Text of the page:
I’m aromantic. This means that I do not feel romantic attraction. Well, at least I haven’t until now. And I don’t really get what this loving stuff is all about. I mean, I like my friends, some relatives, cute animals 😉 but I don’t understand the urge to be with one person alone (not ‘alone in a room’ but ‘in a relationship that’s based on romantic attraction with only one person’). I know sexual attraction, I know how it is to really look forward to meeting certain people, but I don’t know the feeling that makes you want to spend all your time with one person. Or a lot of your time, or whatever.
What annoys me about this isn’t the facts, it’s our society.
A lot of people say “I love hir” when they mean “I want to fuck hir”. And this is really annoying to me because it’s imprecise. There are a lot of different people on this world, who want a lot of different things, but if you don’t articulate what you want in correct words, you feed into the main (western) narrative about heterosexual coupledom, nuclear families and so forth. This doesn’t help anyone. It works much better if you find your own words for what works for you. Maybe you want a homosexual relationship with a woman, but don’t like kissing. Or you want an asexual romantic relationship with two other adults and raise children with them. Or … you get the point.
Maybe my feelings will change. Maybe I will fall in love with a woman or a man or a genderqueer person. Maybe my feelings will change when I get rid of the remaining depressed feelings. But I will always try to understand what I really want and communicate it as well as possible.
Lately I figured out how I’m keeping myself stuck.
You know, I grew up in a household where my needs were not deemed as important as my parents’ needs. If we had conflicting needs, I couldn’t count on a fair negotiation where my feelings were treated as equally important. Instead, I had to consider myself lucky when they were so grateful to meet me … well, not halfway, rather pretty close to their interests.
As a consequence, I don’t have a natural feeling of being in control of my own life and of what happens to me. Neither do I trust that I can stand up for myself. Instead, I tend to feel threatened and cornered when something happens that seriously upsets me.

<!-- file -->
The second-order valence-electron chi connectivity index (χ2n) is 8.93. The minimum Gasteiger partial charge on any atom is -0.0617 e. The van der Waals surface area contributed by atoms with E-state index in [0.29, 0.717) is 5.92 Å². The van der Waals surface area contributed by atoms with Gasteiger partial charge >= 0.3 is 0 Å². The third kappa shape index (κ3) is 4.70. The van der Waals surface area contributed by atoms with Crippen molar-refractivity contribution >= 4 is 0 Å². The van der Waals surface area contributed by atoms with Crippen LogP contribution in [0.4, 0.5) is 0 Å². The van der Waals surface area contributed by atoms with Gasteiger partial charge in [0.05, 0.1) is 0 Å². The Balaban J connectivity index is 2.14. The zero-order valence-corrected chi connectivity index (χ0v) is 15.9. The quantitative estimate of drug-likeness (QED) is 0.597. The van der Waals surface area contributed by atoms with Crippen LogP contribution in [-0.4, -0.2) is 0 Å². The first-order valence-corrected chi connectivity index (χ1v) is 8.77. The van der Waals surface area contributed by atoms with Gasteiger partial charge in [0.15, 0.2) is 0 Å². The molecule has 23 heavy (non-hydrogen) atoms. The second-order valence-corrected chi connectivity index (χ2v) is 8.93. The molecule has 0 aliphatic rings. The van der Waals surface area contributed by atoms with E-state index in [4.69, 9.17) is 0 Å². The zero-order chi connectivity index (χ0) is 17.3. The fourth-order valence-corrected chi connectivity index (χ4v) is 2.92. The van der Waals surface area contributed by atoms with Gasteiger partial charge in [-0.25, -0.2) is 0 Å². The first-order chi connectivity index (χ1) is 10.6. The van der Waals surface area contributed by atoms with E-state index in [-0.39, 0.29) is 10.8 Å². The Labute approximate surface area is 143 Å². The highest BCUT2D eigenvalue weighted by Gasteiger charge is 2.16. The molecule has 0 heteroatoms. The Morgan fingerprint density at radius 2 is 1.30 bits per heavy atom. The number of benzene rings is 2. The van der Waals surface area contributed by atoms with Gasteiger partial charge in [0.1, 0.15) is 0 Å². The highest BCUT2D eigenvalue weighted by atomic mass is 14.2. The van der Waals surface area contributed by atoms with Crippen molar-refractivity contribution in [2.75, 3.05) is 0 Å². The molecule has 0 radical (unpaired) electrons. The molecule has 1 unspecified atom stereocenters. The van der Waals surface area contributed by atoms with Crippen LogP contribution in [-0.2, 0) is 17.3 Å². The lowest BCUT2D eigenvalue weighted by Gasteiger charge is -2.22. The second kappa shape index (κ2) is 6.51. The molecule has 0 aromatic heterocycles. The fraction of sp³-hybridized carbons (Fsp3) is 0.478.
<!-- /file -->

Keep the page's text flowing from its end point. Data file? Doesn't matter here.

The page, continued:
Some weeks ago, when I was really unhappy with my field of studies, I analyzed what I did that made me feel stuck. I came up with several behaviors:
- Staying in a field of studies that I don’t see myself working in.
- Not having the skills to always voice my needs when necessary.
- Paying close attention to how people look at me on the street.
- Distracting myself when I am in a potentially stressful situation instead of facing the feelings that come up and helping myself through.
- Perfectionism (i.e. not getting anything done due to procrastination because of the possibility of failure)
All of these points create stress, which is rather ironic because I want to be good to myself. But I will not heal when I don’t learn to leave these old habits behind.
Unfortunately, it’s not really intuitive to stay with the anxiety, fear and other uncomfortable feelings that (would) come up (if) when I want to face the reasons for these habits.
Still a hard, long way to go.
I almost forgot I have to feel my feelings. But I tend to assume that I’ll always feel well when I feel well at one moment. That’s why I was confused today because I wasn’t happy. I have been working hard for the last weeks to clear my head and create a healthy daily routine. It worked. I felt better. But the last four days were strange. I didn’t sleep well and I felt numb all day. This afternoon, I came up with a word: sadness. Maybe there was still sadness inside of me that wanted to be felt. Or something else entirely? Anger? Frustration? So I let it out. I felt scared and lonely and sad. And I also felt a tiny bit like myself.
So keep in mind: no nice feelings without feelings which require work.
What I took away from this comment thread at Captain Awkward’s and my own thoughts lately:
(1) Become aware of your feelings concerning a boundary violation. Allow yourself to feel them (e.g. get angry, feel helpless).
(2) Tell the person how they make you feel when they do certain thing.
(3) Ask them to do specific thing (usually: stop it, possibly accompanied by a longer explanation how you expect them to act in the future).
(4) If necessary, enforce your boundaries. At first in the moment, with words (or actions, if necessary). When you’ve stated clearly that you are not okay with their behavior and they still do not react accordingly, solely with actions.